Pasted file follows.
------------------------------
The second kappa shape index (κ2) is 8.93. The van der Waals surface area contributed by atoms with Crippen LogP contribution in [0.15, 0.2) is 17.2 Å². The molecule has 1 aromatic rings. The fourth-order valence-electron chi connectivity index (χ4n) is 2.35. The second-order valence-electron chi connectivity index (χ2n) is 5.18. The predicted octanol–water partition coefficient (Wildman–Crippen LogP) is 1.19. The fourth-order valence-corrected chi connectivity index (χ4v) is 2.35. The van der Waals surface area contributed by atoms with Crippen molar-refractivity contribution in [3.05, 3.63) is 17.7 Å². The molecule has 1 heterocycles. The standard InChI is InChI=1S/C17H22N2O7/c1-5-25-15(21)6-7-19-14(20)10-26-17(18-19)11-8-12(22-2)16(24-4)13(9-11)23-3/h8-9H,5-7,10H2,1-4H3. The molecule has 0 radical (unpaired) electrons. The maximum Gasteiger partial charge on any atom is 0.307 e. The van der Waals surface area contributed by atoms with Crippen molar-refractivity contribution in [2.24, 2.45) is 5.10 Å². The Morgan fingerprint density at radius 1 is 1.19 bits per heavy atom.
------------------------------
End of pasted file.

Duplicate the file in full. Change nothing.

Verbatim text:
The second kappa shape index (κ2) is 8.93. The van der Waals surface area contributed by atoms with Crippen LogP contribution in [0.15, 0.2) is 17.2 Å². The molecule has 1 aromatic rings. The fourth-order valence-electron chi connectivity index (χ4n) is 2.35. The second-order valence-electron chi connectivity index (χ2n) is 5.18. The predicted octanol–water partition coefficient (Wildman–Crippen LogP) is 1.19. The fourth-order valence-corrected chi connectivity index (χ4v) is 2.35. The van der Waals surface area contributed by atoms with Crippen molar-refractivity contribution in [3.05, 3.63) is 17.7 Å². The molecule has 1 heterocycles. The standard InChI is InChI=1S/C17H22N2O7/c1-5-25-15(21)6-7-19-14(20)10-26-17(18-19)11-8-12(22-2)16(24-4)13(9-11)23-3/h8-9H,5-7,10H2,1-4H3. The molecule has 0 radical (unpaired) electrons. The maximum Gasteiger partial charge on any atom is 0.307 e. The van der Waals surface area contributed by atoms with Crippen molar-refractivity contribution in [2.24, 2.45) is 5.10 Å². The Morgan fingerprint density at radius 1 is 1.19 bits per heavy atom.